Introducing the GNSS Info sample app

Blog Post created by MVertzonis-esristaff Employee on May 22, 2018

The new GNSS Info sample, included in AppStudio 3.0 Desktop Edition, brings together the components in Qt and the AppStudio AppFramework that you can use to build an app that interacts with GNSS (Global Navigation Satellite System) receivers.


Common features of this type of apps are:

  • The requirement to browse and connect to a receiver
  • Display a location on a map along with metadata about that location
  • Presentation of available satellite information
  • Presentation of key quality parameters that may indicate the usefulness of the data received
  • Display a raw feed of the data coming from the receiver for troubleshooting purposes


Each of these features are shown in this app on separate tabs. You may choose to use one or more of these tabs in your own app, or use this app as it is, to test out your own GNSS receivers with your hardware.


What type of receivers can be used?

This app will connect to, and display location information from, GNSS receivers that output NMEA sentences. For examples of recievers that we have tested with see GPS receiver support—AppStudio for ArcGIS | ArcGIS .


Qt and the AppFramework can also read and write data to other bluetooth devices using the same components used in this app. For example, you can connect to a bluetooth printer using the same device discovery component and send data from your app to the printer for immediate printing.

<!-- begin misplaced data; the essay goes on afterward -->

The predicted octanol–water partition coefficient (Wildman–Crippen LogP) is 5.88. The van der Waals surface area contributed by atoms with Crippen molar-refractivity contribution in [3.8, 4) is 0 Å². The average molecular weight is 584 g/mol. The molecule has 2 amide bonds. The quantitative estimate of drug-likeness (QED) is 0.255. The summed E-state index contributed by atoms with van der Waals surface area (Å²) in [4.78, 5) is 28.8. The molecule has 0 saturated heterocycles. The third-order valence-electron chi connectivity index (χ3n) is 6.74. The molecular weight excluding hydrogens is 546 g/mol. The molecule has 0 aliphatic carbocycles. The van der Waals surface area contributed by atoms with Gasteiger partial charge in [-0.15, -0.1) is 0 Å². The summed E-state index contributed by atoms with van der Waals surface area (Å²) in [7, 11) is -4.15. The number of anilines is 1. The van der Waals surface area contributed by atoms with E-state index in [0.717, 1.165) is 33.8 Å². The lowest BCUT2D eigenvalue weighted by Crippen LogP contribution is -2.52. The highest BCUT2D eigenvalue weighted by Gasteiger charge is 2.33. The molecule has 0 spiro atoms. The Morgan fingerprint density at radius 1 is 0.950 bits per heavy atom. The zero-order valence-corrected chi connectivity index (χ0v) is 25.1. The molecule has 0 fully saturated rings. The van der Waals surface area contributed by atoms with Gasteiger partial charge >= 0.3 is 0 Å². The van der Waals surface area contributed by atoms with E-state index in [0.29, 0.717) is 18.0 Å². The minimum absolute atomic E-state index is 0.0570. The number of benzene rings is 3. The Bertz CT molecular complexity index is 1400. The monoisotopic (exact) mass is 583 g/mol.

For more information on the key components in this sample refer to:


Receiver detection

This app can detect receivers that are connected to your device using:

  • Bluetooth pairing – to connect to a receiver in your app you must first pair it with your device. Note that some receivers have a limit to the number of devices they can be paired to at anyone time. For example, the Eos Arrow can only pair to one device at a time, while Bad Elf devices can pair with up to 2 devices at a time. For information on pairing your reciever see Use a high-accuracy GPS receiver—AppStudio for ArcGIS | ArcGIS .
  • USB/COM connection – A GPS receiver that plugs into a computer via USB is displayed in the app as a COM port. To confirm which COM port your device is represented by, look at the list of devices connected to your computer. For example, on Windows go to Device Manager > Ports (COM & LPT).
  • TCP/UDP network connection – A TCP (Transmission Control Protocol) connection is bidirectional and has limited error handling. On the other hand, UDP (User Datagram Protocol) is one way only and has no error handling. Creation of a UDP connection requires the hostname and port of the destination machine (where you are running the app), while creation of a TCP connection requires the hostname and port of the machine providing the GNSS information to the destination machine.


On the device tab, press to select a device. Next time you launch the GNSS Info app, it will attempt to automatically connect to the last device used. You can always return to the device tab and change which device you connect to.